With 485,000 people still dying from diarrheal diseases every year, mostly resulting from the consumption of unsafe water, the provision of safe drinking water is a public health necessity. However, maintaining quality to the point of use remains a significant challenge, especially in remote rural areas of developing countries.

Learn how 1001fontaines is tackling the challenge from a field expert. 

Luke Barrett, Madagascar Country Director

Luke Barrett has been leading the 1001fontaines program in Madagascar since 2014, through the local NGO Ranontsika. With his expertise in engineering and water quality, Luke has brought a high contribution to improving the 1001fontaines standards in this field. 


As stated in the last JMP report, water sources’ risk of contamination is particularly high in Madagascar, negatively impacting the health of the population. What are the main causes of contamination and why are a large part of existing water supplies still failing in ensuring water quality to the point of use?

LB: A large percentage of the population is living in rural areas where implementing water infrastructure projects is very challenging. Limited resources usually lead to projects prioritizing water quantity over quality so you have mediocre results at the tap. In urban and peri-urban areas water sources are more vulnerable to contamination from latrines, septic tanks and surrounding industrial sites, so the situation is more dire. Limited capital, knowhow and expertise for building treatment infrastructure and monitoring capabilities leads to compromised supplies. For a safely managed water service you need a safe ‘supply’ and you need the ‘service’. In Madagascar, the current focus is to encourage the private sector to manage the service. This works quite well if the supply is of good quality – demand will follow. But if the operator has been delt a bad hand regarding supply, running the service is often futile and the whole thing collapses.

Ranontsika has managed to deliver safe water to the last mile for more than ten years, and recently started to supply urban populations in the city of Tamatave: how is water quality ensured in both contexts? 

LB: Well, first it’s important to mention that we’re focusing primarily on drinking water. That means we’re dealing with smaller quantities of water and it’s easier to treat the water properly at this scale. At each site we encounter a different raw water quality and we adjust the pre-treatment process accordingly via regular consultation with our laboratory technicians. The ability to properly characterize the raw water quality and simulate a water treatment process in the laboratory is fundamental to ensuring a good quality treated water. After pre-treatment, we run the water through a standard micron filtration and UVc disinfection unit. So supply is good. We maintain this level of quality by implementing regular cleaning / disinfection of the systems and a monthly monitoring regime. For Tamatave we increase the frequency of monitoring a bit and we’ve improved the disinfection and quality seal of the containers. On the service end, we ensure daily deliveries to multiple kiosks throughout the town. Our commitment to quality is paying off as we hope to achieve operational breakeven by 2022. Focus on quality, and the demand will follow.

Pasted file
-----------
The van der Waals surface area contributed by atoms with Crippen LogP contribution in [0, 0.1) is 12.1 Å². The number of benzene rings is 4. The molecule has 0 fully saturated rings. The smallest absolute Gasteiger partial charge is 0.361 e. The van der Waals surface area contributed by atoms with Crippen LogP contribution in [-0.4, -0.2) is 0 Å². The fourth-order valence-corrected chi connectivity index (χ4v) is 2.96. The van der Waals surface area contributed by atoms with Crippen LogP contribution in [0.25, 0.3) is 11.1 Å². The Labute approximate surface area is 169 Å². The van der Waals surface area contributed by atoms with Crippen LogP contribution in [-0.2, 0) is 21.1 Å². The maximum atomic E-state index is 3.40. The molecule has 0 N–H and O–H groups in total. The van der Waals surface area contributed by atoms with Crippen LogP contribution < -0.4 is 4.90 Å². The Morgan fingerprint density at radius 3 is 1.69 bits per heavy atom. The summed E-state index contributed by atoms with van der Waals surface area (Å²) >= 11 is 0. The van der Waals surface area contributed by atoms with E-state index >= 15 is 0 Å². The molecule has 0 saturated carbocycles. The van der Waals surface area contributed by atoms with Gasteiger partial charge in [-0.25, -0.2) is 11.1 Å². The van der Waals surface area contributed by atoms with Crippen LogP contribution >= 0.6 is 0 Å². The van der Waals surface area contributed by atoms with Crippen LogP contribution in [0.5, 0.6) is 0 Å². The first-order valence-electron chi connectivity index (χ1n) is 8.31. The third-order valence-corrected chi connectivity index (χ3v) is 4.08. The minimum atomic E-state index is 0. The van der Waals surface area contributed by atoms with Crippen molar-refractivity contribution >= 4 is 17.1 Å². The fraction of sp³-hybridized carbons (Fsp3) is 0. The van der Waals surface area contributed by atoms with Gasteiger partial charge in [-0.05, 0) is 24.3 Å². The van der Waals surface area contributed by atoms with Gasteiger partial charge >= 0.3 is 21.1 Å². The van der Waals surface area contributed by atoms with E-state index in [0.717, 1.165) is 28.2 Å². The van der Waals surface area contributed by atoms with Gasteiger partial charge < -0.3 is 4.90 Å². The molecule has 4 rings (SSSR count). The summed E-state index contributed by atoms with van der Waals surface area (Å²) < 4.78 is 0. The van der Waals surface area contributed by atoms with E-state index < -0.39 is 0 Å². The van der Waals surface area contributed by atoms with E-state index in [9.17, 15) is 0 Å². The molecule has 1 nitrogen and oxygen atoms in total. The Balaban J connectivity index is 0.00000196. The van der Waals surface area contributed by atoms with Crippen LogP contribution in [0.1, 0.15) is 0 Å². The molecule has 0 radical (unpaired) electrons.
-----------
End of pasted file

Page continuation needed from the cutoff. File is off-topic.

Your laboratory plays a crucial role in monitoring the network of water kiosks. A first of its kind infrastructure in the region, it also has the potential to strengthen the health ecosystem by opening its services to other suppliers. Could you tell us more about this opportunity?

LB: Yes, a primary example is a recent project we ran focusing on lead pollution in water. Much of the population in Tamatave is reliant on groundwater accessed through locally made handpumps. These pumps contain lead in the piston and screen area and small amounts of lead are leached to the water with regular use. We found that almost half of these pumps had lead levels over the WHO guideline value. We started a remediation program in 2018 to replace lead components and encourage behavior change in pump manufacturers and technicians. So far we’ve remediated over 1,000 pumps and our social marketing campaign has reached over 40 technicians. The lab played a big role in diagnosing the problem and confirming the efficacy of the solution through regular monitoring of water quality analysis.

Water quality issues and project design being specific to each context, how does the 1001fontaines’ technical committee benefit to the local teams?

LB: The Technical Committee was created to bring support to local teams via a cultivated network of experts. 1001fontaines now works on the ground in 4 different countries and each country is at a unique place in its development. We realized that we could develop faster and more efficiently if we began sharing experiences and challenges. One of the first topics we looked at was about ‘white flakes’ in treated water. This was a great topic because the phenomenon was experienced in both Cambodia and Myanmar and solving the issue would require a good look at the fundamentals of our treatment process. We have also looked at ‘kiosk 2.0’ where we seek to build the water kiosk of the future. As the kiosk has been implemented and adapted to different contexts sharing from country to country has led to a design with improved ergonomics, treatment efficiency and the ability to monitor effectively. At each step, the Technical Committee has been able to identify specific needs and link project managers and technicians on the ground to experts in our network who can lend a hand and nurture the appropriate solution.

 

Let us join forces to reach more communities with safe drinking water. 

Share this interview:

Share on linkedin
Share on facebook
Share on twitter